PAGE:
Weather talk: Conversations with strangers on public transportation

You can almost hear a pin drop in the jam-packed train. People barely glance around, careful to be unobtrusive and respect their seatmates’ personal space. The silence is unbroken by the “doodoodoodoo doodoodoodoo doodoodoo-doo-doo” Nokia ringtone or the marimba iPhone ringtone that everyone in Iceland recognizes. The reason, in part, is that this train is in Japan. People whisper when they must converse, but are otherwise in their own worlds, bent over their phones or listening to music. The rules prohibit phone conversations on the train. Without exception, the Japanese respect the rules and do not disturb one another.

 Photo/Karítas Hrundar Pálsdóttir

Photo/Karítas Hrundar Pálsdóttir

Everyone stares and laughs loudly

Icelanders might understandably be puzzled by this exceptional courtesy. In Iceland, the norm is completely different. Sometimes it’s even as if people compete to cause the greatest commotion on the bus. The louder you laugh, the more jealous you make everyone else. It’s the “look how much fun we’re having!” mindset. Icelanders are also experts at sizing each other up. Everyone stares at everyone else and personal space is almost nonexistent. People peer at each other long enough to ascertain beyond a shadow of a doubt whether they know each other.

Avoiding seat mates on public transportation

When it comes to personal space and courtesy on public transportation, Iceland and Japan are quite dissimilar, save for one commonly held belief: you do not sit next to a fellow passenger unless absolutely necessary. On a Japanese train, people move over if the seat next to them opens up. The corner seat is the most coveted. The same is true of the bus in Iceland. People set their bags in the window seat and sit on the aisle so no one can sit next to them. Given the opportunity, people often move in order to sit alone. Travel companions are sometimes separated from each other and forced to sit next to or between other passengers. It seems that most want nothing more than to avoid sitting beside strangers. Such behavior surely stems from insecurity. But what should you do if you’re forced to converse with the person beside you?

 Photo/Karítas Hrundar Pálsdóttir

Photo/Karítas Hrundar Pálsdóttir

Victims of the weather

At first glance, it seems there aren’t many acceptable topics of conversation. Very few people want to field personal questions from strangers. In Iceland, one topic stands out as more acceptable than any other: the weather. “Quite the wind today,” we often hear. Icelanders complain to each other about the weather, grumbling about and even cursing the short winter days, the cold, etc. In Japan, it’s also considered acceptable to discuss the weather. There, people talk about how much it rains, or say that it’s too hot or too cold. In both countries, it’s socially acceptable to complain or joke about the weather. Oh how we suffer! We are merely victims of the elements! Both the dark winter in Iceland and the rainy season in Japan are times of year when holidays are few and people easily sink into a bit of depression. The weather certainly has an effect on people’s disposition.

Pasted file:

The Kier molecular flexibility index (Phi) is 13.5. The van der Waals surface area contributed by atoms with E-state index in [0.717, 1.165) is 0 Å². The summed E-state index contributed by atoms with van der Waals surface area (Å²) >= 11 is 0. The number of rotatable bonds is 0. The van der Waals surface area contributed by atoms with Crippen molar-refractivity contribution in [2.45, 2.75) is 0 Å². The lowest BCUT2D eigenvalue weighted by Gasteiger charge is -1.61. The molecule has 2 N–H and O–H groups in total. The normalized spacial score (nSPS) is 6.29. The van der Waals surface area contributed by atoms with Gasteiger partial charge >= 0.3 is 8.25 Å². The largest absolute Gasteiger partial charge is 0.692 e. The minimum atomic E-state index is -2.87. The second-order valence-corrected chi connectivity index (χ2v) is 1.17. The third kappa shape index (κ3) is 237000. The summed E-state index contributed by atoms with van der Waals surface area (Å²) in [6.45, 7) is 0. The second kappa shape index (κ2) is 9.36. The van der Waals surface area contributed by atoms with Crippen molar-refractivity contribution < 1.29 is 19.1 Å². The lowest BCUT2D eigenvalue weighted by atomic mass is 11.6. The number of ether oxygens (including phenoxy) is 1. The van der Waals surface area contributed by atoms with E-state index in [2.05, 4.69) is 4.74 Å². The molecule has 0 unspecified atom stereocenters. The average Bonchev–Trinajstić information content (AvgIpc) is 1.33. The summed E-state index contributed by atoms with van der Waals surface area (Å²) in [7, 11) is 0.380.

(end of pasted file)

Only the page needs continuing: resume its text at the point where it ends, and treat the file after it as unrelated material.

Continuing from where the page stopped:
Photo/Karítas Hrundar Pálsdóttir

Photo/Karítas Hrundar Pálsdóttir

Nosy questions or acceptable icebreakers?

But weather is not the most common topic of conversation everywhere in the world. In England, it’s common to ask, “How was the commute?” The answer could then be something like, “Well, I just took line number four for 45 minutes and arrived at a quarter to.” “Yeah, okay, great,” the response might be. The British talk about their commutes, the traffic and the crushing crowds. In the United States, you can compliment a stranger’s clothes or accessories. It’s not uncommon to say to someone, “Nice shirt” or “Wow, I love your bag. Where did you buy it?” This might spark a short conversation about how the shirt was a birthday present or how the bag was on sale at The GAP. In Shenzhen in southern China, the question “Have you eaten?” is a common icebreaker. This is not intended to imply an invitation to eat together, but is rather a way to start a general conversation about food and what the parties most recently ate.

No need to despair

It’s unlikely that questions Icelanders consider invasive will become acceptable icebreakers overnight. It’s difficult, for instance, to imagine a conversation between Jón and Gunna, forced to sit together on the bus, about whether they’ve eaten recently. But perhaps the fact that in China it’s customary to discuss food with strangers can itself be a useful icebreaker. In any case, it’s completely unnecessary to despair when someone suddenly sits next to you on the bus. You can always talk about the weather!

Karítas Hrundar Pálsdóttir writing for Stúdentablaðið
Translated by Julie Summers